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icono1

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From what I can tell this is becoming a battle ground for the individualist financial responsibility ideals of Tea Party, i.e., balanced budget through financial belt tightening and taking some responsibility for your own financial future, vs the socialistic financial functions of the workers Unions, i.e., the threatening leverage of 'collective bargaining' to force more income into a system without the necessary proof that the system deserves that uptick in income regardless of the economic realities of the people or organization paying for the increases.

Now Obama's govt has thrown in with the Unions supporting the WI Teacher's Union against the State Govt. Which I think is an error that will hurt the Progressives later on down the political road for it seems that Obama's govt is anti grass roots and anti individual, preferring the desires of the large workers Unions and Central National Government in place of the energy and efforts of the individual person, or State, to address it's internal financial problems

From what I can tell, what the Gov of WI is asking for is reasonable, considering that the percentage he is asking each teacher to contribute from their pay, which comes from state tax revenues, to support their retirement and health care is very reasonable.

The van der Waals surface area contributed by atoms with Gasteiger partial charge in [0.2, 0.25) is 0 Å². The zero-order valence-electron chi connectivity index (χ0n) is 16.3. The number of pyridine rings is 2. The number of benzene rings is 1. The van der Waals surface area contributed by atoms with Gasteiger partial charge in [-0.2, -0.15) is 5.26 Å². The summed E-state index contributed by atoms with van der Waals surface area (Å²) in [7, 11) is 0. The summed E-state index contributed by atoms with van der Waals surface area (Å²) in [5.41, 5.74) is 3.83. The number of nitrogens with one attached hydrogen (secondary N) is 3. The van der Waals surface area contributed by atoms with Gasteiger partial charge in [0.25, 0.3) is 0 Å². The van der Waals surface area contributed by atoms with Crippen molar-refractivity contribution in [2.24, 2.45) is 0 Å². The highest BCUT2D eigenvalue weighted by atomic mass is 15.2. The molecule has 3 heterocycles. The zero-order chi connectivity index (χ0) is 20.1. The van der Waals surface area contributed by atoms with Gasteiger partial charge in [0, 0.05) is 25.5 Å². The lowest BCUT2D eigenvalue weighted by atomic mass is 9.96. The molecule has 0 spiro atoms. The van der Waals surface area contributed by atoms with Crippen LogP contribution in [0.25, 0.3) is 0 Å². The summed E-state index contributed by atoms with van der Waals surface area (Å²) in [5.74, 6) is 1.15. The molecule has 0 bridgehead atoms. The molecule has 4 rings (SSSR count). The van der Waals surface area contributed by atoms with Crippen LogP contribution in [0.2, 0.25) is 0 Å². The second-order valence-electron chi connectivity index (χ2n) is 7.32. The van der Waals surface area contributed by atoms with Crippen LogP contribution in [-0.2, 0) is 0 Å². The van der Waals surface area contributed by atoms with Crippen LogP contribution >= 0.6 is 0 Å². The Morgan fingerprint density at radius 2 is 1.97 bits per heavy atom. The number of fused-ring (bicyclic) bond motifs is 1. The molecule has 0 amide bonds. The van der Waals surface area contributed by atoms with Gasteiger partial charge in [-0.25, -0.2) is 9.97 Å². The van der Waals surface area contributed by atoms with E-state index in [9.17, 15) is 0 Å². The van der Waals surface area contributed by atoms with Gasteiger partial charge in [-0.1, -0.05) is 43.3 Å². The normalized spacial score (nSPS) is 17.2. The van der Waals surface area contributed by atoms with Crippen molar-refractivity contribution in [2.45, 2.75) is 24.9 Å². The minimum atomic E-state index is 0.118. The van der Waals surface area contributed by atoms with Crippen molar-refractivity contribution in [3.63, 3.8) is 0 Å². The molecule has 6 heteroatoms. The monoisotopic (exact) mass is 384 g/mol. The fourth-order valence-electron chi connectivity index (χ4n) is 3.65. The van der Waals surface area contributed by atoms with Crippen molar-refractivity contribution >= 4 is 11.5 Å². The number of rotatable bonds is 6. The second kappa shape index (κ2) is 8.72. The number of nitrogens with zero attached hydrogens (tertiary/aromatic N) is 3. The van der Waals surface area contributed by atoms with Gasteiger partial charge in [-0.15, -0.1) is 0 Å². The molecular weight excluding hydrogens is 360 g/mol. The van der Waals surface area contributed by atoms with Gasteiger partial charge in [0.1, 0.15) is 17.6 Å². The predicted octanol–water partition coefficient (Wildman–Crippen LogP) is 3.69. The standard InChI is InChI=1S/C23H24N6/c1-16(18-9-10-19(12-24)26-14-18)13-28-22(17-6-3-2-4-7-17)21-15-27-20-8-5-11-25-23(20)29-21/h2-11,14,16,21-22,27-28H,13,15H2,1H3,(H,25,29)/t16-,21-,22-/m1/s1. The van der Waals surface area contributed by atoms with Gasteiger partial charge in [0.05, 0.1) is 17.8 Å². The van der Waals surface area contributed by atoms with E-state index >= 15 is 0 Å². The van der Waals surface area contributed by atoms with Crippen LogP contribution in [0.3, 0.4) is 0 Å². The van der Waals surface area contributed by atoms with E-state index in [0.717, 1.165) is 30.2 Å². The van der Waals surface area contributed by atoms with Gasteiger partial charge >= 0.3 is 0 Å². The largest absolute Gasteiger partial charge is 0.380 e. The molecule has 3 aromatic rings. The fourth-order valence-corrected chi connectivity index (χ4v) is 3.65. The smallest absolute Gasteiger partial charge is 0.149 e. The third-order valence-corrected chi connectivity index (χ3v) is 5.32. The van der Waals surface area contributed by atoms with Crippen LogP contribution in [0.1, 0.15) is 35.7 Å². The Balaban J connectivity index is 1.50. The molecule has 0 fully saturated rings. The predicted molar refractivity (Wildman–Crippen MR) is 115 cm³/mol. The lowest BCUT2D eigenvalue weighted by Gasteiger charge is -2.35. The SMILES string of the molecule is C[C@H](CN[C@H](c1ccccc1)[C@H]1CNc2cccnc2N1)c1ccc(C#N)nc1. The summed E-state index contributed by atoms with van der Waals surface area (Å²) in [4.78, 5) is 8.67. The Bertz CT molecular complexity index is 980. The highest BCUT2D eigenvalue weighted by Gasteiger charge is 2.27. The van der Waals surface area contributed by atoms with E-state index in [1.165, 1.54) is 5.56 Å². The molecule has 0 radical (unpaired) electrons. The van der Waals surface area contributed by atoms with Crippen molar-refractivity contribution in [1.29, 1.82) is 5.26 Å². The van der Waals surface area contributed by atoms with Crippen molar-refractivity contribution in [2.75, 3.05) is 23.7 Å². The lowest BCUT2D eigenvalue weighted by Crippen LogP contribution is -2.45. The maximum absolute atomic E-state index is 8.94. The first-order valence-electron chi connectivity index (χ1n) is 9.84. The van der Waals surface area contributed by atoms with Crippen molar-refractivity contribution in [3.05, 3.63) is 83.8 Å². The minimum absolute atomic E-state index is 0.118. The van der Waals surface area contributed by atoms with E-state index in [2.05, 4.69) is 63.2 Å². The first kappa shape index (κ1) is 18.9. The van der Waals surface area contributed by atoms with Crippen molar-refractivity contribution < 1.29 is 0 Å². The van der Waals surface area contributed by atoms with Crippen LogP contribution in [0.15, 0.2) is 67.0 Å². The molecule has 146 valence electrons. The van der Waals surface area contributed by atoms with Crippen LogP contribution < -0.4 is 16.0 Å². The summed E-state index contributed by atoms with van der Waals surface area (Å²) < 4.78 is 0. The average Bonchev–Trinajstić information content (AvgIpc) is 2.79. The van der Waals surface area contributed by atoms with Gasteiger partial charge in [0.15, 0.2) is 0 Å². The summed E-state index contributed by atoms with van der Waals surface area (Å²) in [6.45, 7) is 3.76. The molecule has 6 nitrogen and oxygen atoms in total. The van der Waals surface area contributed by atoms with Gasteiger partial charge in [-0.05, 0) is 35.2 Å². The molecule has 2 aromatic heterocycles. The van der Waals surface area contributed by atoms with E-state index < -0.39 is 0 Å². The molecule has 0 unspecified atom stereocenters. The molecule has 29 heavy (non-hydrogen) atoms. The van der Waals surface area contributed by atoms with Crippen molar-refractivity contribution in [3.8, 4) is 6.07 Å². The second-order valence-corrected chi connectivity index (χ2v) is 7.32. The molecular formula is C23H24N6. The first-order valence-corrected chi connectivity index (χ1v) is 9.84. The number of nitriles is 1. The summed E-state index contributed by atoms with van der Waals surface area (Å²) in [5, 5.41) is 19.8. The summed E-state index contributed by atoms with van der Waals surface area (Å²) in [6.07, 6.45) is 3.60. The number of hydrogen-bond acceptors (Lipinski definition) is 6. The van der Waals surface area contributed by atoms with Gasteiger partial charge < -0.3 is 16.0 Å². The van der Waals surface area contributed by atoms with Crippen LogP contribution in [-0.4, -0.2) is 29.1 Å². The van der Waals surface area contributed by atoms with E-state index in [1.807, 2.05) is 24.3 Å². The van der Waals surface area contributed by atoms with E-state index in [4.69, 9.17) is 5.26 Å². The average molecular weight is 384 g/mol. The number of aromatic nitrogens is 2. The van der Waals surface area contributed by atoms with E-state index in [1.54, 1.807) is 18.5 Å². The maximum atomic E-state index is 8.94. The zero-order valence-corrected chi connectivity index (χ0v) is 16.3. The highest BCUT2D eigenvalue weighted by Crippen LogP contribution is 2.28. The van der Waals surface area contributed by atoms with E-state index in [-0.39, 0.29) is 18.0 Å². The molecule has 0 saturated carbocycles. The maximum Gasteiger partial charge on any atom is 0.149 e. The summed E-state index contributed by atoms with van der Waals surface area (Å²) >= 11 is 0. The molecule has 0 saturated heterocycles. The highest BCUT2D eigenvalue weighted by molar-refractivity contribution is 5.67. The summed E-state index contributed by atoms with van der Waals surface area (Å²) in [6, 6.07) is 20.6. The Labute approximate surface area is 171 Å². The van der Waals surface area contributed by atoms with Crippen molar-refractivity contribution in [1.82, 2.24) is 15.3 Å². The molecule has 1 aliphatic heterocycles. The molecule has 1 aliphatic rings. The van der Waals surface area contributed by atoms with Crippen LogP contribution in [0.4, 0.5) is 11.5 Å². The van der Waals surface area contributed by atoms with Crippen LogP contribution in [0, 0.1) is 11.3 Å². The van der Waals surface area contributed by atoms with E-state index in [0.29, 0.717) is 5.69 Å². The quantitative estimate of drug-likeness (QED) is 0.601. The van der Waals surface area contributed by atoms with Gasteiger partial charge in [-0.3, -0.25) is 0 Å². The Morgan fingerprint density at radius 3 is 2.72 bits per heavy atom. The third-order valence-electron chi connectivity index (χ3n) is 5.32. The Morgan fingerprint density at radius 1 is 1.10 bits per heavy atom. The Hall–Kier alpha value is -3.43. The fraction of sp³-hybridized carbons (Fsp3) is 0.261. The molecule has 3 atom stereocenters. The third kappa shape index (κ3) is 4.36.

I also find it ironic that the teachers are calling in sick, which is a payable day off for them, a day that is paid for by the state's tax payers, to basically complain about how much they should be getting paid under the guise of protecting their disposable income by not paying for their benefits that they do not pay for as of now, but that the tax payer pays for.
 

pocketfullofshells

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there is also nothing that says they can make them vote anyway even if in the state...it says that the state can "compel them" thats it.

Funny though that republicans would say anything...since what this is basically is a filibuster...that they just have to actually do something to do, and for a good reason...unlike the Republican filibuster everything for no reason and have to make no effort at all to do it...and do it for almost every vote.

thus why we have it...to be used rarely
 

Rick